Especially with regard to point 2, it is usually rather clear when an apology is not meant sincerely or “with regret” as per the above definition- and THIS is the sort of apology I am going to write about tonight!

Back when I was a teeny tot, I was pretty much the Queen of the family; not just to my Mum and Dad, for whom I was the first child, but also to the entire of Mum’s side of our extended family… I was also first grandchild!

I must say, hearing the stories of how I would constantly find myself in the limelight, subject to a free-flow of “Oooh”s and “Aaah”s and delighted squeals of “She’s so chubby!”, absolutely loving the attention and basking in it, almost makes me wish one of the most significant events to happen in my toddler years didn’t take place and subsequently rob me of the pleasures of the centre stage.

The birth of my sister.

Once she popped into this world, all the attention which I had previously commanded was immediately shifted onto her beautiful, smiling, wide-eyed, angelic face. She was such a beauty! Where I was a grumpy baby (according to my parents, I cracked my first legitimate smile at 6 months and it was a cause for huge celebration), she was cheerful in contrast. Where I was heavy, earning myself the nickname of “Mike Tyson” when I was still a BABY (!!) by my gleeful but loving aunts, my sister was tiny. And lastly, where I was born as bald as a badger, she had the most perfect head of tight luscious curls!

Geez Louise, don’t I sound bitter? I swear I am not, or have at least long outgrown such feelings, but it is safe to say that growing up, the relationship between my sister and I were akin to that of the fiercest cat and dog in the neighbourhood! We fought over everything, and any silly excuse was grabbed viciously to engage in torrentuous fits of screams as best as any three- and five- year old humans’ bodies could!

And that would be when our glorious Mum would step in; Dad was no match for his little daughters’ surges of emotion, he was too playful! With Mum, on the other hand, we learned that the easiest thing to do was to just give up.

Why?

Because our little minds had come to learn that amongst Mum’s many embarrassing strategies to force my sister and I to co-operate again was the dreadful “I’m sorry, I love you” hug.

It would suffice to say that we never let Mum get her way easily in her attempt to get us within a centimetre of each other. However, Mum also is the Master of the Withering Glower; merely throwing one such expression in our general direction usually had us obey her command pretty damn instantly.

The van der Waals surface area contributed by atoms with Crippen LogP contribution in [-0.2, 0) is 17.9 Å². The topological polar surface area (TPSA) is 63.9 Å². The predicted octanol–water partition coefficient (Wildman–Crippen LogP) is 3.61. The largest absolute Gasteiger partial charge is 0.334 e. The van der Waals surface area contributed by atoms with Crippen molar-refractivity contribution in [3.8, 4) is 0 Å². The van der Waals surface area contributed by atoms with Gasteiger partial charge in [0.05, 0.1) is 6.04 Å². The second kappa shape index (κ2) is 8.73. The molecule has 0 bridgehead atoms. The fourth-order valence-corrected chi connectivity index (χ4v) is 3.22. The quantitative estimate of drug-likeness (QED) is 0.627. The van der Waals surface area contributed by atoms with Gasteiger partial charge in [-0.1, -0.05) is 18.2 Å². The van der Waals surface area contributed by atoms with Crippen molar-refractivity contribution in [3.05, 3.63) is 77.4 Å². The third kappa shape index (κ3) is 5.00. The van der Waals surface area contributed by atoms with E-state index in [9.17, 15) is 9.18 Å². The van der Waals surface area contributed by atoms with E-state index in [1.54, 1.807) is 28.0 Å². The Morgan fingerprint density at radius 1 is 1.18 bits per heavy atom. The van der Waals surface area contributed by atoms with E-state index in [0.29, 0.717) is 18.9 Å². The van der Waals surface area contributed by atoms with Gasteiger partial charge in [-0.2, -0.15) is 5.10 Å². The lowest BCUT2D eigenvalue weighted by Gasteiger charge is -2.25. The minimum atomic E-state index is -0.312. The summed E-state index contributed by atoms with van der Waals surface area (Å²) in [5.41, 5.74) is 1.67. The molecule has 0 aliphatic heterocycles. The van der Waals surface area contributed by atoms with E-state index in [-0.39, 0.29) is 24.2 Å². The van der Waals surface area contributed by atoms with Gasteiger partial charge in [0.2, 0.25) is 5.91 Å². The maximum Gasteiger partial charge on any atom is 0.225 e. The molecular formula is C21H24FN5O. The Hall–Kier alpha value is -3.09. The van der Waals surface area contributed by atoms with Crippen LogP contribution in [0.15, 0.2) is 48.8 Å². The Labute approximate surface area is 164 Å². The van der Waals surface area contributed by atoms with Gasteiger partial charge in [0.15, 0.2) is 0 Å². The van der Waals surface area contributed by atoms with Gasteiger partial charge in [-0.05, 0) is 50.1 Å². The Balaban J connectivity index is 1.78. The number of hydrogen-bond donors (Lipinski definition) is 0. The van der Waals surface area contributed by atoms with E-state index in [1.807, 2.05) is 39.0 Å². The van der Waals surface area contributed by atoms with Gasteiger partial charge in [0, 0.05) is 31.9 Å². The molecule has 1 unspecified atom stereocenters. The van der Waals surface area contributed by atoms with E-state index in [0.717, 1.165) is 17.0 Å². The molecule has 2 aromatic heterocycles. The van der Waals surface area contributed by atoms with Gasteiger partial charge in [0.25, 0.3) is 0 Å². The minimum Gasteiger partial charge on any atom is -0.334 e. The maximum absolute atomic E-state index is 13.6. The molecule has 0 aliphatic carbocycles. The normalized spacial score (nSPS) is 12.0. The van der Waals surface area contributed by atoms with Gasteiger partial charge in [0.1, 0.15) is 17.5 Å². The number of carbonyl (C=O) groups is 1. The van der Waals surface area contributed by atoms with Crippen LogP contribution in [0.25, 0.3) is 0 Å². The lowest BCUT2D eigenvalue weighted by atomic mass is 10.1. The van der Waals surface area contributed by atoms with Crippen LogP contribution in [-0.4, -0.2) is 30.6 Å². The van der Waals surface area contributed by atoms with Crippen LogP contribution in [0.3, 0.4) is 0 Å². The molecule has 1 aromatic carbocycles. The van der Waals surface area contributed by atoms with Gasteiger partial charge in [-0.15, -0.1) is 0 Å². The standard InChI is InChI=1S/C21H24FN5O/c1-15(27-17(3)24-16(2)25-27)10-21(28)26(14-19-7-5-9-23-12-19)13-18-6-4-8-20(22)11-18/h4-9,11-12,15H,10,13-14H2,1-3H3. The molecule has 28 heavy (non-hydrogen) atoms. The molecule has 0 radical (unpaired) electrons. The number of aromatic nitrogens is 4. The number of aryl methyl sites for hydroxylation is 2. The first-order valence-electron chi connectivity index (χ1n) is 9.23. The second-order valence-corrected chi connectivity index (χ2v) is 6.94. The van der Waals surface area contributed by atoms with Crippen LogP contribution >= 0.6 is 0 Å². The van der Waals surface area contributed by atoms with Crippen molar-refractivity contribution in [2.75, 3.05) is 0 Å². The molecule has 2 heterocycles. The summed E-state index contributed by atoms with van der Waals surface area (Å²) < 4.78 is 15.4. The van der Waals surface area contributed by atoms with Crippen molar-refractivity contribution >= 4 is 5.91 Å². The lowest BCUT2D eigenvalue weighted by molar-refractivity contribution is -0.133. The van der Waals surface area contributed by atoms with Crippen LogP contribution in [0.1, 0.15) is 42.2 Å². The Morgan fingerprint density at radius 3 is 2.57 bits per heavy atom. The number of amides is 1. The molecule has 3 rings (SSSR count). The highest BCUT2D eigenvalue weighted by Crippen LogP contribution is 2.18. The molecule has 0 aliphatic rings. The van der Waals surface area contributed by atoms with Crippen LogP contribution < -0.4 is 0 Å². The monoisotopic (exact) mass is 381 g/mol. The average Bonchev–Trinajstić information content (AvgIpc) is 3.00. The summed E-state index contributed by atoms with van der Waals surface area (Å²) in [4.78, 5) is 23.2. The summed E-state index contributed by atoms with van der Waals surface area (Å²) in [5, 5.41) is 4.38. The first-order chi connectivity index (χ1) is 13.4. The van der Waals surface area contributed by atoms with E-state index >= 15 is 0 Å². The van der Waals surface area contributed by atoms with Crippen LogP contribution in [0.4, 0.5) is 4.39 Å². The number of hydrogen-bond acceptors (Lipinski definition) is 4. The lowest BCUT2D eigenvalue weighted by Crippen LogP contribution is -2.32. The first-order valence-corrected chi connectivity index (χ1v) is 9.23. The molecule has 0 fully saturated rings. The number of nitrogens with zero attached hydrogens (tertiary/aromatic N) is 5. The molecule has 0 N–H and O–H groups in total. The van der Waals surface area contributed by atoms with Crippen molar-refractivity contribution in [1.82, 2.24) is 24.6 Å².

So my sister and I would throw our arms around each other very awkwardly, mutter an indecipherable apology, and quickly withdraw our arms from the body of the other lest we infected ourselves with the other’s bacteria. Mum would then block our crack at a hurried escape, tell us she was unsatisfied with the lack of “sincerity” with which the whole transaction had occurred, and make us do it again! Can you believe her cheek?!

And so my poor sister and I would have to face each other again (upon Mum’s prod for us to look each other in the eyes), say “sorry” by somewhat feigning true remorse, and join in another quick embrace. However, by this point, our childish resolve to be as angry as possible would have wavered somewhat significantly, and we would be fighting back fits of gigg- ARGH WHY IS IT SO HARD TO KEEP UP AN ENRAGED FACADE!

Going back to the definition of an apology, our three- and five-year old selves never truly regretted getting ourselves into the fight, but the effect of the hugs served to remind us that we were sisters and any argument could be solved with a little gesture of love, even if it was forced initially!

Twenty years down the road, my sister and I have the best relationship with each other. I can safely say that she is my best friend. Every now and then when we do find ourselves getting into a bit of a quarrel, we joke that we might need to perform the Apology Hug before the argument got any worse. We haven’t actually needed to because the magic would have already been created by the mere thought of it.

Mum was definitely on to something!

 

 

The world is her oyster

She reflected back onto the days when she was a young girl. She hadn’t known anything, she hadn’t known the world was her oyster.

All she had was a dream, and she knew it like the back of her hand. She knew that she had a gift; but we all know that a gift is meaningless without practice to turn it into a skill.

She dreamt she would become a writer, she also dreamt she would become a traveller. How about combining both, she wondered- perhaps she could write about her travels! Would anyone read her writing? Well, why not, she could be engaging, she was sure she had it in her!